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Health Effects of Permethrin-Impregnated Army Battle-Dress Uniforms Boiling point: 220°C at 0.05 mm Hg Density: 1.0138 at 25°C Solubility: 0.07 mg/L at 25°C in water Mixable with most organic solvents Vapor pressure: 2.15 × 10−8 mm Hg at 25°C (cis) 0.69 × 10−8 mm Hg at 25°C (trans) Hydrolysis: Stable under acidic or slightly acidic conditions (pH 3-6) at 25-45 °C, but hydrolyzes slowly at pH 9, increasing with temperature (t1/2 = 3 days at 45°C). The cis isomer is more stable. Photolysis: Degrades slowly in sterile water (pH 5) and soil with exposure to xenon arc lamp at 25°C (60-86% remained intact after 32-35 days) Permethrin has been registered by the U.S. Environmental Protection Agency (EPA) as a clothing treatment to repel disease-transmitting and nuisance insects and other arthropods. Many studies have shown that permethrin-impregnated fabric is effective in repelling insects, ticks, and other arthropods (Schreck et al., 1978, 1980a,b, 1982a,b,c, 1984, 1986; Breeden et al., 1982; Mount and Snoddy, 1983; Dees et al., 1986; U.S. Army Natick Research, Development, and Engineering Center, 1987; Lillie et al., 1988; Sholdt et al., 1988, 1989; U.S. Army Environmental Hygiene Agency, 1988; Schreck and Kline, 1989; Schreck and McGovern, 1989; Evans et al., 1990). Studies have also shown that permethrin impregnation of BDUs at the concentration of 0.125 mg/cm2 of cloth along with application of the insect repellent N,N-diethyl-m-toluamide (DEET) to exposed skin provides nearly 100% protection against bites of insects and other arthropods. Treatment at the approved dosage remains effective through 35 launderings of the uniform (i.e., beyond the combat life of the uniform) but can be removed by dry cleaning (U.S. Army, 1993). A kit method and 2-gallon-sprayer method for permethrin impregna-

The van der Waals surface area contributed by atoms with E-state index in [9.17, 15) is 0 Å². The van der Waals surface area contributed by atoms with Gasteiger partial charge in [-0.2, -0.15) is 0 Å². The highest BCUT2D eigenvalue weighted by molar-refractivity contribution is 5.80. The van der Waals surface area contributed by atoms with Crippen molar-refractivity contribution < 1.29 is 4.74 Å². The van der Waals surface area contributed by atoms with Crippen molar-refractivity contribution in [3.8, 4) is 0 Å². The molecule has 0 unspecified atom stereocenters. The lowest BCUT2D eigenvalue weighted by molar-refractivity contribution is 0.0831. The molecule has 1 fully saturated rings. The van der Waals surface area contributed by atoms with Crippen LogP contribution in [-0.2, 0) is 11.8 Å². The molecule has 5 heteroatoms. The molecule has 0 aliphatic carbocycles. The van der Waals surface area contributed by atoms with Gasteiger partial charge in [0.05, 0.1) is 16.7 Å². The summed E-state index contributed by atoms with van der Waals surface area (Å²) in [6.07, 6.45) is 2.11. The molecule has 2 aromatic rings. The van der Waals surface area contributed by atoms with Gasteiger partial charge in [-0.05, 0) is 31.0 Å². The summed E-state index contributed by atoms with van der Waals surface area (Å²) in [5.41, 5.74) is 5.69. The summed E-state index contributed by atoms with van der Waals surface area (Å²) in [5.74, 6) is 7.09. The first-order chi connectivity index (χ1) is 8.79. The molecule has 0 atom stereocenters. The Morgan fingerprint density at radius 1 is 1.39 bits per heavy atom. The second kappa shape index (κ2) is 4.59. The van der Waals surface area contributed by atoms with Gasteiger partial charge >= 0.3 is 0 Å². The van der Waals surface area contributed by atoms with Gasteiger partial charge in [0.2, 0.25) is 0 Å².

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Health Effects of Permethrin-Impregnated Army Battle-Dress Uniforms tion of BDUs have already been field tested, but both are more expensive than factory impregnation and require soldiers to perform the treatment. Short-notice deployments can result in units deploying without treated uniforms. According to the U.S. Army, application of permethrin to the BDU cloth at the time of manufacturing provides the most consistent treatment at the approved dosage and will relieve soldiers from the burden of treating BDUs. EPA-registered aerosol cans of 0.5% permethrin are used by all services. Initial spraying of a BDU with the aerosol formulation provides a permethrin dosage approximately equal to that of an impregnated uniform that has been washed 25 times. However, pressurized cans in a combat environment are a potential problem. The Army Clothing and Equipment Board has recommended factory permethrin treatment of all desert BDUs, which are worn by soldiers in such deployments as the Gulf War or by field units in rapid deployments. Permethrin-impregnated BDUs are recommended to be worn in garrison or nondeployment situations as well as in deployments. However, there is concern that long-term exposure to permethrin might result in adverse health effects, such as neurotoxicity or carcinogenicity. In response to those concerns, the U.S. Army requested that the National Research Council's Board on Environmental Studies and Toxicology (BEST) review the toxicological and exposure data for permethrin and make recommendations regarding long-term exposure to permethrin. In response to the Army's request, this project was assigned to BEST 's Committee on Toxicology. The Subcommittee on Permethrin Toxicity from Military Uniforms was established to review the current permethrin toxicity and exposure data and the appropriateness of long-term exposure to permethrin-impregnated BDUs. This report is the result of the subcommittee's detailed evaluation of possible adverse health effects associated with wearing permethrin-impregnated BDUs. The report examines the data on exposure assessment of permethrin in Chapter 2, pharmacokinetics in Chapter 3, acute toxicity in humans and animals in Chapter 4, dermal or ocular toxicity in Chapter 5, neurotoxicity in Chapter 6, liver and other organ toxicity in Chapter 7, immunotoxicity in Chapter 8, reproductive and developmental toxicity in Chapter 9, genotoxicity in Chapter 10, and carcinogenicity

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Health Effects of Permethrin-Impregnated Army Battle-Dress Uniforms in Chapter 11. Chapter 12 provides a summary of the subcommittee's conclusions and recommendations.